needastrongone Thu 14-Jan-16 15:41:20

wind It sounds very hard. My own DH has never suggested I have ever been anything other than supportive, so I don't think it's fair for him to make you feel bad, you are keeping everything going for goodness sake. I am sure he has come a long way, but I don't think you need to give him a medal smile

It's also not fair of him to not have further treatment.

How about you tell him how much of an impact not being able to have anyone round or in the car is having on you, and that you have a right to be happy too? And suggest you both need to find a way to make it work, for both of you?

I don't know the circumstances of your DH's MH, but not allowing visitors or folk in the car seems a bit controlling? That's only gained from you 2 posts, so I am happy to be way off the mark here.

YOU and YOUR mental health are important too. I ended up with anxiety dealing with DH, you matter too smile

cankles Sat 16-Jan-16 22:41:49

I feel a bit unreasonable too. DH is struggling atm, not at work, so at home helping out (which is great) but it's hard to be angry with someone who is being helpful. His moods affect the whole household. He's not looking for another job, I think the expectation is that I will just keep increasing my hours - which I am trying to do so that we don't lose the house. I'm exhausted. Exhausted cajoling, being positive, ignoring the procrastination, I just feel a bit worn out - it's the weekend, I've actually had a day off today and he's been rude and grumpy all day. Sorry for thread hijack just can't keep the false face on x

hefzi Sun 17-Jan-16 01:54:35

cankles I don't think you're being unreasonable at all! You're already taking on a burden trying to be an emotional support for your DH, which would be difficult enough if you weren't already having to pick up the financial slack at all.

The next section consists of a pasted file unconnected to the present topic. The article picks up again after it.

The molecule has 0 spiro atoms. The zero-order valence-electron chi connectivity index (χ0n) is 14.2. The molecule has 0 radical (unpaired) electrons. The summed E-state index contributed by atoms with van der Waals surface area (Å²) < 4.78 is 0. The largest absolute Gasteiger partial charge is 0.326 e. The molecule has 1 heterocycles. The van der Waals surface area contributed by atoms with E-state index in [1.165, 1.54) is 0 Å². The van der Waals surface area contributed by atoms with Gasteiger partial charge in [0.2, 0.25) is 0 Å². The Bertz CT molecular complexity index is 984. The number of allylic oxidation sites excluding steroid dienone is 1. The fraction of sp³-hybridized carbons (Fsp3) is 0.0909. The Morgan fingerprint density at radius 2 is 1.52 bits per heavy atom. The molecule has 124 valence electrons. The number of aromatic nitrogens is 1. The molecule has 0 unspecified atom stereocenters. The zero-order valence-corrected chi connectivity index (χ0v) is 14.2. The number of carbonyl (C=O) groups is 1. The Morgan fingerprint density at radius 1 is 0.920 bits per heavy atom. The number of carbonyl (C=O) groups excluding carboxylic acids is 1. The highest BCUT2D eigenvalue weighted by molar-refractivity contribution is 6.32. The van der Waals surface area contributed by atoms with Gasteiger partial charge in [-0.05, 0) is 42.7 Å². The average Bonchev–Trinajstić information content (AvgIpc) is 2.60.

Is there any reason he's not looking for another job? Is he getting counselling/treatment/something to enable him to go back into work? If not, has he applied for ESA/PIP whatever, so that the household isn't entirely dependent on you financially? Depression is a very selfish illness sometimes, but that doesn't give him a free pass to be a git, and you need to take good care of your emotional wellbeing, not just allow him to have all your energy. It's not fair for you to be physically and mentally exhausted: I really think you ought to raise this with him - he might not be able to help how he's feeling, but he does need at least to be aware (and he may very well not be) the toll it's having on you, and do his best to support you too. flowers

SeoulSista Sun 17-Jan-16 02:52:27

You sound like the proverbial boiled frog.
If a dating profile said: you and you children wouldn't be permitted to have any guests to our home or anyone in our car (and presumably a whole heap of other stuff you haven't said here) then everyone would run for the hills.

I think a good test is the "open discussion". If you said amongst company "Oh I'd love to be able to invite people but it is too much for DH to stand so I've given it up" how do you think people would react. Would your husband be angry for you saying it because he knows it makes him look like awful.

So not only are you giving up a huge chunk of contact you are pretending for his benefit. Does he really deserve that.

If the behaviour of a mentally ill person is indistinguishable from that of a controlling abuser then you have to ask is that a good enough reason to put up with it. Especially as in this case where he feels the controlling is reasonable when his mental Heath is good (ie he can't/won't recognise that "no one in the car" is unreasonable at those times when his health is good)

cankles Sun 17-Jan-16 21:00:44

Thanks Hefzi. Feeling more positive today. It felt good just writing it down and no he's not aware of how I'm feeling. Thank you for taking the time to reply, it means a lot.